Reinvented Ford Capri is now a coupé-SUV based on Volkswagen underpinnings with up to 390-mile range

Bodie will need to jump a lot higher

Not content with using its famous coupé names such as Puma, Cougar (as Kuga) and even Mustang on its SUVs, Ford has now — after much speculation — confirmed it is reviving the Capri name… and fans of the original may want to look away.

While the Capri is back after a break of nearly 40 years, the new model is about as far removed from the brawny 2+2 as it’s possible to get, because it’s now a pure-electric SUV.

Ford calls the new Capri a “coupé SUV” but it’s only a few millimetres lower than the new Explorer EV (another car that uses a name from Ford’s back catalogue). In fact, look closely, and you’ll see that the Capri and Explorer use the same doors. That’s because they’re largely identical aside from their exterior design.

The new Capri is based on the same Volkswagen-sourced electric car underpinnings that are used by the Explorer, although Ford is keen to stress that it has thoroughly overhauled the running gear so that it delivers the kind of driving fun for which Ford is known.

At launch, the Capri will come in RWD and AWD Extended Range guises, with 77kWh and 79kWh batteries respectively, just like the Explorer. The RWD model features a 282bhp electric motor that’s good for a 0-62mph time of 6.4 seconds, while the AWD has a second electric motor working on the front wheels for a combined maximum output of 353bhp. That’s enough to give it a 0-62mph time of 5.3 seconds. All these figures are identical to the Explorer’s.

Up to 390 miles of range

Ford Capri

How far it can go between charges is similar too, with a maximum range of 390 miles quoted for the RWD model under the standardised test conditions, and 368 miles possible in the AWD version. Expect less in the real world, especially in colder weather, but over 300 miles under most circumstances seems likely.

Both cars can be recharged from 10-80 per cent capacity in less than half an hour from a powerful enough source, with a maximum DC charging rate of 135kW available for the RWD car and 185kW on offer for the AWD model.

The new Capri’s cabin is the same as the Explorer’s, with a large portrait touchscreen in the centre of the dashboard running Ford’s latest “Sync” infotainment technology. This display features hidden storage behind it — accessible by tilting the screen — while the Explorer’s “MegaConsole” beneath the armrest between the front seats is also carried over.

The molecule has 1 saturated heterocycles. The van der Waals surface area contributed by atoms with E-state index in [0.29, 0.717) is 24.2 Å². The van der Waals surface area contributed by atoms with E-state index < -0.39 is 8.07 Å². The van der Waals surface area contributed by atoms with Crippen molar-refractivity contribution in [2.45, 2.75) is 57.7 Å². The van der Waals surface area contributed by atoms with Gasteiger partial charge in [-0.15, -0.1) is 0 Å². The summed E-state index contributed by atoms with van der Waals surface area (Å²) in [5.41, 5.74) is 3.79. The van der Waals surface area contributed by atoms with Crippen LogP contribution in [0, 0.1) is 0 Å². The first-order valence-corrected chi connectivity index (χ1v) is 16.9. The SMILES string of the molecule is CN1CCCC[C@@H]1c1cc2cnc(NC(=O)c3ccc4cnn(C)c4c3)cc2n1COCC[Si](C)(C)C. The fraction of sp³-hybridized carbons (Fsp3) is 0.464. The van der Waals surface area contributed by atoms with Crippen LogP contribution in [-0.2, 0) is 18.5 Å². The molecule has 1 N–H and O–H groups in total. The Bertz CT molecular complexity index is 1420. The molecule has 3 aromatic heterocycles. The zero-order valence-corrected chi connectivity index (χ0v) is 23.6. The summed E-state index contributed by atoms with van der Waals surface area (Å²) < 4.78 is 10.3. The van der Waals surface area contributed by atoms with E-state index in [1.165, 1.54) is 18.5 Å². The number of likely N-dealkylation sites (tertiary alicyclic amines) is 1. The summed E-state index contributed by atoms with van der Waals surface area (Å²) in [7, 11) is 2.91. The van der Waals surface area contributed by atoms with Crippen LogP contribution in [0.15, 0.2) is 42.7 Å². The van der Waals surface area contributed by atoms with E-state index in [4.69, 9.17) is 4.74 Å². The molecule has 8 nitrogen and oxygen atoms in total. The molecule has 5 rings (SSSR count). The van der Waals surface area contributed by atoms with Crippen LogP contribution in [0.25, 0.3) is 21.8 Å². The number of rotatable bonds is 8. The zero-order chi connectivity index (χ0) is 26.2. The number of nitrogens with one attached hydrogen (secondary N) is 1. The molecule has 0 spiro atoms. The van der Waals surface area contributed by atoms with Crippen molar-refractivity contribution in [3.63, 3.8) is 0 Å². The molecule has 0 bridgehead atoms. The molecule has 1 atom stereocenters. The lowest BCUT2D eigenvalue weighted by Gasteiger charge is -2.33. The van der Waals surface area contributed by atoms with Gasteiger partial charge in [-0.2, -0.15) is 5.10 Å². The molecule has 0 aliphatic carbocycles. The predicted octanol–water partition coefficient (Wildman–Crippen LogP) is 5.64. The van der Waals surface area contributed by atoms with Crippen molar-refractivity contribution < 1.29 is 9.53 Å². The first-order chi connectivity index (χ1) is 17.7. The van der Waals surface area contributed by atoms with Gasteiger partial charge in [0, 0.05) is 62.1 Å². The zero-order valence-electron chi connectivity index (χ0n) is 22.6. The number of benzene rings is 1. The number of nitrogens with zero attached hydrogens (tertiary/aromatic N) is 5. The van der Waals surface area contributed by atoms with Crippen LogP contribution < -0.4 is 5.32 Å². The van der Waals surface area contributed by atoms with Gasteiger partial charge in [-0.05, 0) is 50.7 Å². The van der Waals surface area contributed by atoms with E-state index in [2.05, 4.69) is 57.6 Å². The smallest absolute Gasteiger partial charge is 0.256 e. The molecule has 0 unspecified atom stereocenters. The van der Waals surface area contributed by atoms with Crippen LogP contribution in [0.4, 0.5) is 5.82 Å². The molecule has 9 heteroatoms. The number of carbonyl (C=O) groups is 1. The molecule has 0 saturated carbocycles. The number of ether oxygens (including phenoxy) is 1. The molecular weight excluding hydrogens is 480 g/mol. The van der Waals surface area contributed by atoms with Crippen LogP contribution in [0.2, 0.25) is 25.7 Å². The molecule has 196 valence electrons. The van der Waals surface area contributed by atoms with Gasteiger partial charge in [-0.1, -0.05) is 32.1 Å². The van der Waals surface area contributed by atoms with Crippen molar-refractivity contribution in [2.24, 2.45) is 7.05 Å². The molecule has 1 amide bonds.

Ford Capri

Since the new Capri is a similar height to the Explorer, passenger space will be similarly roomy, while the longer body — extended by 166mm over the Explorer — means there’s more boot space on offer. There’s a very handy 672 litres available in five-seat mode (more than the Kuga), which increases to 1,510 litres with the back seats flat. In comparison, the Explorer accommodates of 530 and 1,460 litres respectively.

Original Capri styling cues

Probably the most controversial aspect of the new Capri — aside from the use of the name on an electric SUV — is the way it looks. Ford hasn’t simply grafted a sleeker body onto the Explorer, as other brands like Audi and Mercedes tend to do when create a coupe version of its SUVs; it has taken a crack at incorporating some of the classic Capri’s styling cues into the car’s design to give the model a very different look.

Ford Capri

The daytime running lights are stylised to look like the quad-headlamp look of the Capri Mk3, for example, while the bonnet incorporates raised leading edges above the lights, just like the original. Further back, there are C-shaped side windows that also echo the original Capri’s, while the line of the hatchback rear end has similarities, too.

Of course, all these features have been blended into an electric SUV body, so the Capri doesn’t sit as low to the ground as the original model, but Ford has still managed to make the car stand out with Vivid Yellow being an exclusive colour available for the newcomer.

Ford Capri

Expect a price premium

Prices have yet to be announced for the new Capri. The Explorer in this guise starts from £50,000, with the AWD model costing £4,000 extra — prices that reflect the amount of miles possible per charge. Expect the Capri to be priced similarly, if not a little higher, when it hits showrooms either later this year or early in 2025.

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